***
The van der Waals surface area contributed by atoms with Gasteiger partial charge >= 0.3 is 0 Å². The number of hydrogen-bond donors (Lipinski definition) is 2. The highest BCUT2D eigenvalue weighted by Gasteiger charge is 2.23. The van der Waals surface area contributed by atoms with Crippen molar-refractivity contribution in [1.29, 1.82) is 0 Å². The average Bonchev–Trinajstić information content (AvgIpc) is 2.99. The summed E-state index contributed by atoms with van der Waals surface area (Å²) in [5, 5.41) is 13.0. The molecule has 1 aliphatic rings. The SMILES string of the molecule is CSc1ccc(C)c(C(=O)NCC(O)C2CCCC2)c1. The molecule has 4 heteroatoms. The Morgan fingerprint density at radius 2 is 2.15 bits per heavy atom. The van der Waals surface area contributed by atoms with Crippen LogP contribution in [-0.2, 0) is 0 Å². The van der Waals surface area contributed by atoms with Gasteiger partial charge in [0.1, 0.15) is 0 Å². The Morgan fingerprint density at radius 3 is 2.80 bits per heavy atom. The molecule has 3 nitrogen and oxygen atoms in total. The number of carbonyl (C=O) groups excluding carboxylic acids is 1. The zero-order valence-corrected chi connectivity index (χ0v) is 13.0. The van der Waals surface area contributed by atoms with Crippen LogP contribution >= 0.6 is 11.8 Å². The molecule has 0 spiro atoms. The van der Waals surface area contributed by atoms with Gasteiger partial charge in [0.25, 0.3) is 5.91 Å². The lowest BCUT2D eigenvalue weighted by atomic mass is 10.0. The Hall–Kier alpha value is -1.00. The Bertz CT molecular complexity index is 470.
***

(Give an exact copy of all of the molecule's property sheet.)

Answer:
The van der Waals surface area contributed by atoms with Gasteiger partial charge >= 0.3 is 0 Å². The number of hydrogen-bond donors (Lipinski definition) is 2. The highest BCUT2D eigenvalue weighted by Gasteiger charge is 2.23. The van der Waals surface area contributed by atoms with Crippen molar-refractivity contribution in [1.29, 1.82) is 0 Å². The average Bonchev–Trinajstić information content (AvgIpc) is 2.99. The summed E-state index contributed by atoms with van der Waals surface area (Å²) in [5, 5.41) is 13.0. The molecule has 1 aliphatic rings. The SMILES string of the molecule is CSc1ccc(C)c(C(=O)NCC(O)C2CCCC2)c1. The molecule has 4 heteroatoms. The Morgan fingerprint density at radius 2 is 2.15 bits per heavy atom. The van der Waals surface area contributed by atoms with Crippen LogP contribution in [-0.2, 0) is 0 Å². The van der Waals surface area contributed by atoms with Gasteiger partial charge in [0.1, 0.15) is 0 Å². The Morgan fingerprint density at radius 3 is 2.80 bits per heavy atom. The molecule has 3 nitrogen and oxygen atoms in total. The number of carbonyl (C=O) groups excluding carboxylic acids is 1. The zero-order valence-corrected chi connectivity index (χ0v) is 13.0. The van der Waals surface area contributed by atoms with Crippen LogP contribution >= 0.6 is 11.8 Å². The molecule has 0 spiro atoms. The van der Waals surface area contributed by atoms with Gasteiger partial charge in [0.25, 0.3) is 5.91 Å². The lowest BCUT2D eigenvalue weighted by atomic mass is 10.0. The Hall–Kier alpha value is -1.00. The Bertz CT molecular complexity index is 470.